There are times when you just have no idea what the future can hold. Before the NBA finals started, I had a friend ask me if I was nervous at all for the Lakers to be facing the Boston Celtics. I was a little bit nervous as I had seen the Lakers get dismantled by the Celtics in the regular season. I had seen the way Tom Thibbedeau had figured out ways to get his players to consistently disrupt the triangle offense. With his defense, he turned the perfect offense from one of crisp passes and smart shots to the ugly stationary basketball that got the Lakers blown out in both games. Yet I was suddenly confident in the ability of the young Los Angeles Lakers. I told myself that they were a different team. They had added Pau Gasol, earned the number one berth in the tough western conference, and beaten the San Antonio Spurs to get here. They stifled the Spurs with their defense, and finished them off with their amazing offense. So when my friend asked me if I was nervous, I told him that the Lakers would have to seriously screw things up to lose four out of seven games.
Then last night happened, and seemingly every good thing the Lakers had done this season to get them to this point was meaningless. The Celtics stomped all over them for a 131-92 battle. The Laker offense was once again pushed away from the basket and forced into stationary basketball while the defense was repeatedly abused by the veteran Celtics who already had to beat much better defenses in Cleveland and Detroit to get to the finals. In the end, Celtics just wanted it more as they played through the contact to achieve their goals while the Lakers let the contact disrupt them from whatever they wanted to do. The Celtics dived after every loose ball, made smart gambles on defense (leading to a ridiculous 18 steals,) and fought for every rebound available.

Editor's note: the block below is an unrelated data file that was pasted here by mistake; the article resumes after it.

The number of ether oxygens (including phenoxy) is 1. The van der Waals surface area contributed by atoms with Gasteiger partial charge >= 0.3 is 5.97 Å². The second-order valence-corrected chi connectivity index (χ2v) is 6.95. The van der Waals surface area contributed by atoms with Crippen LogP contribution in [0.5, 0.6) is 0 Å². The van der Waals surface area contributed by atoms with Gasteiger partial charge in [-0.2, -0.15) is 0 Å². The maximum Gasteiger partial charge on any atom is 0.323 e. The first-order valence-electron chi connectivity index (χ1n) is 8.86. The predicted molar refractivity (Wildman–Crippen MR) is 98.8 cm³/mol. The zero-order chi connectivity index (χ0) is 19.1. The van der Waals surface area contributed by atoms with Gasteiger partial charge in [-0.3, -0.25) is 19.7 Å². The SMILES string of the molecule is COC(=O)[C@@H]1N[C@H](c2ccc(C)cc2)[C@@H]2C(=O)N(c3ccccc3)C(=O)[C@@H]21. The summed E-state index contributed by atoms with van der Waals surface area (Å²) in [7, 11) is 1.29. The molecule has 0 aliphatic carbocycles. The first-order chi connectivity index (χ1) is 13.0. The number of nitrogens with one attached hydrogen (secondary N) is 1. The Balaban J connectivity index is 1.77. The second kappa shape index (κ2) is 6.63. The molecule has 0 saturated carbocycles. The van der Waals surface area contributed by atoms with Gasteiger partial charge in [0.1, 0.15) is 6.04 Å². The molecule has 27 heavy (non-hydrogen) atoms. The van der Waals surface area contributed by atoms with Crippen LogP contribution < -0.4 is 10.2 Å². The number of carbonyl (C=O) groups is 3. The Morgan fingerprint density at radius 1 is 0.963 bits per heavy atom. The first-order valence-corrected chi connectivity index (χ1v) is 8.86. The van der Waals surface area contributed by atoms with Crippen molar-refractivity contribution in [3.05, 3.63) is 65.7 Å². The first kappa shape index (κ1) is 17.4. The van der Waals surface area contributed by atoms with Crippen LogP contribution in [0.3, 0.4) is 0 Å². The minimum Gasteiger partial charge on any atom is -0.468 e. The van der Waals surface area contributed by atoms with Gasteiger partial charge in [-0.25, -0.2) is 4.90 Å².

The Lakers never threatened in this game, so there is no point to doing the usual who played well and who played poorly. If you can get blown out by 39 points, no one played well. It is that simple. Conversely, if you can blow a finals caliber team out by 39 points, then everyone played well.
Indeed, this years Celtics is a championship team to forever remember, and this game highlighted all of their strengths. Ray Allen used screen after screen to hit shot after shot. Paul Pierce chipped in point wise only when he needed to and added 10 assists while the real point of the Celtics Rajon Rondo added eight of his own to go along with his 21 points and pesky, 6 steal, defense. Even Kevin Garnett bounced back from a lousy game five to get 14 rebounds. Speaking of which, in this game, the Lakers shot just 42 percent and yet got just two offensive rebounds (both when the game was out of reach.) The Celtics managed to win the battle of the boards 48-29.
More surprising was the way the Celtics coaching staff was able to hold their own. Before the series started, everyone was under the impression that Phil Jackson and his nine NBA titles would destroy Doc Rivers in everyway, shape, or form during these finals. Instead, the opposite may have happened. Rivers and his coaching staff always seemed to be at least one or two steps ahead of Jackson who was forced to play catch up. In the end, Jackson never figured out how to beat the Celtic defense, and could never get his team to play consistent defense where as Rivers shredded the Laker defense with simple screen and rolls and motivated his players every step of the way.
So what’s next? For the Celtics, they can relax for a little bit and enjoy some time in the sun. They have done what every team wanted to do at the start of the season: win it all. For doing that, they can justify some time off. When they are done, they can start looking for a backup point guard who can dribble better than Eddie House or Sam Cassell. Maybe they should add another swingman as well as insurance if Ray Allen’s legs can’t hold up or just general depth. Other than that, I expect to see this team back in the eastern conference finals at least next year.
As for the Lakers, this loss will be tough to swallow. They must become more mentally tough if they do want to someday win it all. Moreover, when Bynum comes back what happens to Odom? His jumper (unless continuously worked on over the summer) isn’t good enough to space the floor were he to start alongside Bynum and Gasol. Then the best bet would be to have him come off the bench and be a valuable sixth man. Can he handle that? Vladimir Radmanovic must be traded. His defense was completely gone this series, and his shot is too inconsistent. Getting rid of him even if only for a second round draft pick is worth it. Hell, at this point getting rid of him by way of buy out is also acceptable. In the end, this team has a lot of soul searching to do. Hopefully, Phil Jackson can further emphasize defense in training camp, because until then its going to be a long five months.